We have yet to see a rapid repricing of commercial assets nor do we even know exactly how low they will go.  But we do know they will be worth substantially less as leases are not renewed and cap rates are double or triple where they were a year ago.  When the regulators wake up there is going to be a blood bath of repricing and huge needs for capital.

What does this mean for real estate lending

On the commercial side, look for continued pullback in getting new deals closed.  With cap rates rising, values are not matching rents yet.  Look for this trend to continue over the next 18 months or so until there is better alignment between values, cap rates, and rents.

Residential is not totally immune.  As banks fail and/or get nervous, underwriting will continue increasing making it harder to get a loan funded.  Banks will become even more conservative as the end of this cycle is in sight.


As the easy money over the last decade quickly comes to an end, things will begin “breaking” in the economy.  The two recent failures are just the beginning and not isolated events.  They are indicative of systematic risk in the financial system that has yet to be identified.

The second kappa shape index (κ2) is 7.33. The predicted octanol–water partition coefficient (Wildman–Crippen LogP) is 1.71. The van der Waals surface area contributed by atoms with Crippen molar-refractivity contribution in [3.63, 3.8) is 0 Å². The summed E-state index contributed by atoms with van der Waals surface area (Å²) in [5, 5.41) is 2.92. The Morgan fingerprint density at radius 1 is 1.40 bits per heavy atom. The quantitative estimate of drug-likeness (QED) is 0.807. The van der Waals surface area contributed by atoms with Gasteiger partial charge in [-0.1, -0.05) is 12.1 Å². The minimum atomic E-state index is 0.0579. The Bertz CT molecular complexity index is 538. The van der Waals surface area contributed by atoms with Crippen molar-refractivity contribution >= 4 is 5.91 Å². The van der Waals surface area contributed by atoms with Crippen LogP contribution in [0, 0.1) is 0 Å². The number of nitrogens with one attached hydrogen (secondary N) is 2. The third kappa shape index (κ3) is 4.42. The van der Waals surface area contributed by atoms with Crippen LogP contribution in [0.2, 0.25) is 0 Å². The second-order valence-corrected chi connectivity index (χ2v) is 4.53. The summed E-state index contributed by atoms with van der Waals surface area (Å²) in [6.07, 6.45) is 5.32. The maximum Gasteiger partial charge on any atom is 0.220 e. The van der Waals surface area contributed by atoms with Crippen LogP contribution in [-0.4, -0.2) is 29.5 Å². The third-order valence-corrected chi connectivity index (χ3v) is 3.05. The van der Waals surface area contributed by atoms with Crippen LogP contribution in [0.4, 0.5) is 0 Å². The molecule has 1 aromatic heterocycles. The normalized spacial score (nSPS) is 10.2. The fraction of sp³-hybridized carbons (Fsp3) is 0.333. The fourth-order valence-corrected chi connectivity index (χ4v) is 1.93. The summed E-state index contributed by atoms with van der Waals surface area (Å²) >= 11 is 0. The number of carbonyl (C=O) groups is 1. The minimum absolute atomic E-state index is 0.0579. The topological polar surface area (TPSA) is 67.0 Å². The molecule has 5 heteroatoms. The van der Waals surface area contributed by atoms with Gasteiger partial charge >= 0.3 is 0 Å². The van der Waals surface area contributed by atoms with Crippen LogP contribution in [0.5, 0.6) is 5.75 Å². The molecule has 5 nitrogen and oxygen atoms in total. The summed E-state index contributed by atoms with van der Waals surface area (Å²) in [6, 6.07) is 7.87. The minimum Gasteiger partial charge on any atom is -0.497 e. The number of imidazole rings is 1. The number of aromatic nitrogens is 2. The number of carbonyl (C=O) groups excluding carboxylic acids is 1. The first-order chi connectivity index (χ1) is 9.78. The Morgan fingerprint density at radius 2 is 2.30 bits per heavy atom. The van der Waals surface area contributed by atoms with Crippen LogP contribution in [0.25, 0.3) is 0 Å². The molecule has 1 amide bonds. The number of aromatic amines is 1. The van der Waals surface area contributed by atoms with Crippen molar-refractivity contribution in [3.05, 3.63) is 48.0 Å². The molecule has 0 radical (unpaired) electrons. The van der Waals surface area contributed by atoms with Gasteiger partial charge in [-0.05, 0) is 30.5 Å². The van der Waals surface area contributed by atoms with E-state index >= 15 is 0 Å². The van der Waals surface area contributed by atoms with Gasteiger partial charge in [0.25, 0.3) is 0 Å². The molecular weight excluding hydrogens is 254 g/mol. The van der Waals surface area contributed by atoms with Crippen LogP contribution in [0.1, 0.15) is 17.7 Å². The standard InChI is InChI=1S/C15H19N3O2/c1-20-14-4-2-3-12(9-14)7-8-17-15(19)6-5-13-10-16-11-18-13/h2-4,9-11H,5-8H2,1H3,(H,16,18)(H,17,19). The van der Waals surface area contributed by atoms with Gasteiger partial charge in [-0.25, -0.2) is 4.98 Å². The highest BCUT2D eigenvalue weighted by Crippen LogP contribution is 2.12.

Higher rates and in turn recessions are notorious for quickly identifying risk.  Unfortunately, real estate will not be immune.  Commercial is already starting to swoon and start the party off with the office sector.  As rates continue rising and remain higher for longer look for this trend to accelerate and ultimately spill into the residential sector. Look for considerably more spectacular failures in the near term, the only questions are how many and who.





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Written by Glen Weinberg, COO/ VP Fairview Commercial Lending.  Glen has been published as an expert in hard money lending, real estate valuation, financing, and various other real estate topics in Bloomberg, Businessweek ,the Colorado Real Estate Journal, National Association of Realtors MagazineThe Real Deal real estate news, the CO Biz Magazine, The Denver Post, The Scotsman mortgage broker guide, Mortgage Professional America and various other national publications.


Fairview is a hard money lender specializing in private money loans / non-bank real estate loans in Georgia, Colorado, and Florida.  We are recognized in the industry as the leader in hard money lending with no upfront fees or any other games. Learn more about Hard Money Lending through our free Hard Money Guide.  To get started on a loan all we need is our simple one page application (no upfront fees or other games).